Additionally, trusts whose income partially or wholly arises outside of Malta and whose beneficiaries are non-Maltese residents or have income that would be exempt from tax under Maltese law will be treated as tax transparent entities.
Building on the success of its robust banking industry, Malta has taken the opportunity to style itself as a European financial services centre.
Malta offers a whole gamut of innovative funds structures, including Professional Investor Funds (commonly referred to as PIFs, the Maltese hedge fund that does not fall under the AIFMD), Alternative Investment Funds (AIFs), Notified AIFs (an innovative fund product offered in Malta which may be incorporated and market to investors within just 10 days), UCITS (retail funds), private funds and non-UCITS, and Recognised Incorporated Cell Companies.
Even though it has a significantly smaller market size than much larger centres such as London, the Maltese financial services sector has grown for its ability to create innovative solutions through regulation which allows it to offer fully EU-compliant funds and products such as PIFs and Notified Alternative Investment Funds which come as refreshing alternatives to European products.
The traction garnered by cryptocurrency and blockchain technology is widespread, yet only a few countries have provided a legal framework within which enterprises and investors can feel safe operating. Malta is the first country to draft an in-depth legal framework that seeks to put an end to the legal vacuum surrounding fintech technology. In 2018, the island nation became known as the Blockchain Island and boasts a world first in comprehensive DLT legislation.
As an EU member state, Maltese funds such as AIFs and Notified AIFs benefit from the possibility of EU Passporting.
From a business perspective, it is impossible not to mention Malta’s success in becoming a gaming hub for gaming companies. The Maltese legislator was one of the first to regulate the sector and the result was a transparent environment where companies feel safe to set up. Additionally, Malta grants several fiscal benefits to gaming companies seeking to set up shop here, namely a low gaming tax that has attracted several to set up shop here.
In August 2018, Malta launched an all-new Gaming Act, complement by subsidiary legislation and regulations specific to the gaming sector. The new framework provides for stricter and less bureaucratic supervision of gambling companies located in Malta. The new Act also intends to simplify procedures as well as combat illegal activities, such as money laundering and terrorist financing.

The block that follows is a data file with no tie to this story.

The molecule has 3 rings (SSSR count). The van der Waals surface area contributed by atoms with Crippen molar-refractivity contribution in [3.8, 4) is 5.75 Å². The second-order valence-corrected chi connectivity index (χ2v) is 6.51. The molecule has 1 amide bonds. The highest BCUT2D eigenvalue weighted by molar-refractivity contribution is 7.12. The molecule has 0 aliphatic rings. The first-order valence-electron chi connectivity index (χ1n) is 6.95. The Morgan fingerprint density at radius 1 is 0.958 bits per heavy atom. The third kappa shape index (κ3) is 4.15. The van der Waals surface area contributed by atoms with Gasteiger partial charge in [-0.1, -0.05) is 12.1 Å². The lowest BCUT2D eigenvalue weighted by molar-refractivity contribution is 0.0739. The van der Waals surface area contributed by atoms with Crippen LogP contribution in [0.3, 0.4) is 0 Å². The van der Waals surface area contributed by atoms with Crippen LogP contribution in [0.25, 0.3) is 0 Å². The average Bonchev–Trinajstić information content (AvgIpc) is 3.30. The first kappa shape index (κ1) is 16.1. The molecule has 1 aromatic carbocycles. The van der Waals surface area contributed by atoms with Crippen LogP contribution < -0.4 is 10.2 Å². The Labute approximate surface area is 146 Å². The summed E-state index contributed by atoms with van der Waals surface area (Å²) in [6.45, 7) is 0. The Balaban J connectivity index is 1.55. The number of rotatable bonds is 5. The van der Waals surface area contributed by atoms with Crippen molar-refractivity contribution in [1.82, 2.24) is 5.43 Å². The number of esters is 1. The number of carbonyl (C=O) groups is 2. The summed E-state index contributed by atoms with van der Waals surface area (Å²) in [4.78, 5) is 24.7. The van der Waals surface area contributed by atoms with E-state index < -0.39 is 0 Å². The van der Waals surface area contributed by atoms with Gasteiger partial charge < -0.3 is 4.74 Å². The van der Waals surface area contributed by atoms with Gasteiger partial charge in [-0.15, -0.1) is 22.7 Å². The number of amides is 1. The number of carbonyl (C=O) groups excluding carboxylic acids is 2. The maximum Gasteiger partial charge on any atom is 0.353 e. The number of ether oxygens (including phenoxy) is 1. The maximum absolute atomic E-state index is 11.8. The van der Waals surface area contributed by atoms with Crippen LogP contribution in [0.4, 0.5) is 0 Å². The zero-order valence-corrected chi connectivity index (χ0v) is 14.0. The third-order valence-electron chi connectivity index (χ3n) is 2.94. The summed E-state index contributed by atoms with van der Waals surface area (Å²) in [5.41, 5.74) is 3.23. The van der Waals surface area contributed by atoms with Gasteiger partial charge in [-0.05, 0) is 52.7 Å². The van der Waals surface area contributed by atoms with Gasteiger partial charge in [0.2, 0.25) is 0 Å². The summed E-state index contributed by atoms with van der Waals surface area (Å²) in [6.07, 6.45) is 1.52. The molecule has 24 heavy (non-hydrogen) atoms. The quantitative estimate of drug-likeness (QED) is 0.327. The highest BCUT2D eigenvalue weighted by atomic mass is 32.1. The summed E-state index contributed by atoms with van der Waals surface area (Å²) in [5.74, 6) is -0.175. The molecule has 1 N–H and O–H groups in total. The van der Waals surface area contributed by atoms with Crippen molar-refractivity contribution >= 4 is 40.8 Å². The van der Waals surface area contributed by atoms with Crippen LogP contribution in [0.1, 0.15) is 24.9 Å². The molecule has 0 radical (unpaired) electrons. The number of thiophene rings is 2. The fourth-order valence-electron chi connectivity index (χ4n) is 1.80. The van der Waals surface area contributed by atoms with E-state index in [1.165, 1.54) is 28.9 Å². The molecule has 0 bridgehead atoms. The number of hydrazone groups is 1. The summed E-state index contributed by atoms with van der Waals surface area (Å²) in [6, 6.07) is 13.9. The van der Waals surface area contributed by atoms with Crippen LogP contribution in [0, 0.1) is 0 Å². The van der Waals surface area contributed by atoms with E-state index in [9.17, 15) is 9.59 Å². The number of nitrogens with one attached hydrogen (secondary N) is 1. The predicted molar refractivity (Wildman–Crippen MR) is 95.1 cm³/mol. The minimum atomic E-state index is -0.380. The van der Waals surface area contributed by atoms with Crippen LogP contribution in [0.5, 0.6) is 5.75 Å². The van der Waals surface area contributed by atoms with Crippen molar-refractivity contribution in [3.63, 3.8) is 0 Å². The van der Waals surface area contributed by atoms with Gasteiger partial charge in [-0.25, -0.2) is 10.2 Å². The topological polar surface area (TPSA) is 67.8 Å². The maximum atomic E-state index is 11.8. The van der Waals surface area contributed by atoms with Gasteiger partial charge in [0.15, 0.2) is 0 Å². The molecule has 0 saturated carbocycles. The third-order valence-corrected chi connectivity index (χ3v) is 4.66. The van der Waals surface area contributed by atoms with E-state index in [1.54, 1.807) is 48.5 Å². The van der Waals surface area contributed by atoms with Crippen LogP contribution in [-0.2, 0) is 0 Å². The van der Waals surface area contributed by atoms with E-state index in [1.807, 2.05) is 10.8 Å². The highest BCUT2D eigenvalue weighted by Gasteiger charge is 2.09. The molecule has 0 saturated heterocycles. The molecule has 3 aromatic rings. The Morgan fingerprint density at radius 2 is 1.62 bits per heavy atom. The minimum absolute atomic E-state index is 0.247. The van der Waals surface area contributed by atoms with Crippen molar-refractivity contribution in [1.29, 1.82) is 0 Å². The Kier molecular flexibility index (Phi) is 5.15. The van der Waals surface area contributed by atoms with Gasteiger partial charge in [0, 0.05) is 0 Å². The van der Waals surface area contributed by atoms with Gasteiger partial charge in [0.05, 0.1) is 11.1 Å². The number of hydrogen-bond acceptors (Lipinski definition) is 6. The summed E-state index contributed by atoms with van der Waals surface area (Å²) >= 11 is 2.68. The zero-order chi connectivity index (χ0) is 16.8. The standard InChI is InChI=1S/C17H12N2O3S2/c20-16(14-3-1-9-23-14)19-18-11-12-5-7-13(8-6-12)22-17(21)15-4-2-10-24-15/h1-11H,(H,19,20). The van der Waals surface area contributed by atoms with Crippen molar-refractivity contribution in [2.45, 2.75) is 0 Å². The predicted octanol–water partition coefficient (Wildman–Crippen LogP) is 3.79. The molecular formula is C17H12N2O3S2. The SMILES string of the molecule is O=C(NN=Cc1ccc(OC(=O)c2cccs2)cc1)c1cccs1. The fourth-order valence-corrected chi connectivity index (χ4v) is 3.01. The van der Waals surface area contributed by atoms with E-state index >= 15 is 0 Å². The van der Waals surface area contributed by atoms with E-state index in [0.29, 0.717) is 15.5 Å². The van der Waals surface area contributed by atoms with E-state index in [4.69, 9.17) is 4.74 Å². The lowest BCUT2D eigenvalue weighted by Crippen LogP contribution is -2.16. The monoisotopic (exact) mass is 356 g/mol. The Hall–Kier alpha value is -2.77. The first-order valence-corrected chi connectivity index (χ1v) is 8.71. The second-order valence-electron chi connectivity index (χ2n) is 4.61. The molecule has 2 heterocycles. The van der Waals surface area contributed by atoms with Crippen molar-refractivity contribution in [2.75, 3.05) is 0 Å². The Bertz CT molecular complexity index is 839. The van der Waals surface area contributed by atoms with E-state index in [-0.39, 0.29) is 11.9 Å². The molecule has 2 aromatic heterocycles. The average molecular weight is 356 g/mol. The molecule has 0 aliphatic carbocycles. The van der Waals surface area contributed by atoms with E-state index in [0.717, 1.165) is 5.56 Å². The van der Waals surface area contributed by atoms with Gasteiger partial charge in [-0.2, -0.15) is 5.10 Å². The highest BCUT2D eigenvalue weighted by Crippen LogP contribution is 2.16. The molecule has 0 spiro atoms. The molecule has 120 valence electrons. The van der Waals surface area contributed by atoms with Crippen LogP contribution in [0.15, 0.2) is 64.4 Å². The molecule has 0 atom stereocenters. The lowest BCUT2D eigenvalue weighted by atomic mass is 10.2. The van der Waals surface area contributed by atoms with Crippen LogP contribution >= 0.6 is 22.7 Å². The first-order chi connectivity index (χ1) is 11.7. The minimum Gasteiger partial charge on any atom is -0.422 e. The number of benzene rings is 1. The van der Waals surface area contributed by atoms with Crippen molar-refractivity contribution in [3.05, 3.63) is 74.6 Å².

Additionally, the Malta Gaming Authority (MGA) has launched the ‘Sandbox’ initiative. The MGA has issued a Sandbox Consultation Paper, intended to better regulate the use of Distributed Ledger Technology and push acceptance of cryptocurrency by gaming operators in a sandbox environment to the forefront. This initiative will help several businesses to operate on DLTs and accept cryptocurrencies in a test environment.
Real estate is often seen as an ideal investment option for those seeking a safer way to protect their income and invest.
In 2010, when most European property markets experienced a downturn, the Maltese realty market earned itself a coveted reputation for being relatively steady, constant and with a first-rate return on investment. Any slumps in property prices since then were short-lived.
Residential prices in Malta, according to global consultancy agency Knight Frank, have experienced roughly a 17% year-on-year increase, pushing the country ahead of Hong Kong to the top spot for the first time ever. Such a leap in ranking is due to the ever-growing demand instigated through supply restraints, consistent vigorous economic growth (6.6% GDP growth in 2017), and booming technological advancements.
Apart from the 16.9% increase observed in the period from Q2 2017 to Q2 2018, Maltese residential property prices have also more recently undergone a 3.6% average price increase in the first quarter of 2018. The Maltese property market has managed to sustain an upward trend, as the Maltese economy continues to perform among the highest in Europe. Property sectors on the Maltese islands have also been enjoying steady price increments fuelled through the unwavering demand of both locals and foreigners, especially from developers, investors, and iGaming executives.
Malta is one of an increasing number of countries seeing growth in annual residential prices, even when the average global rate of growth is moderating.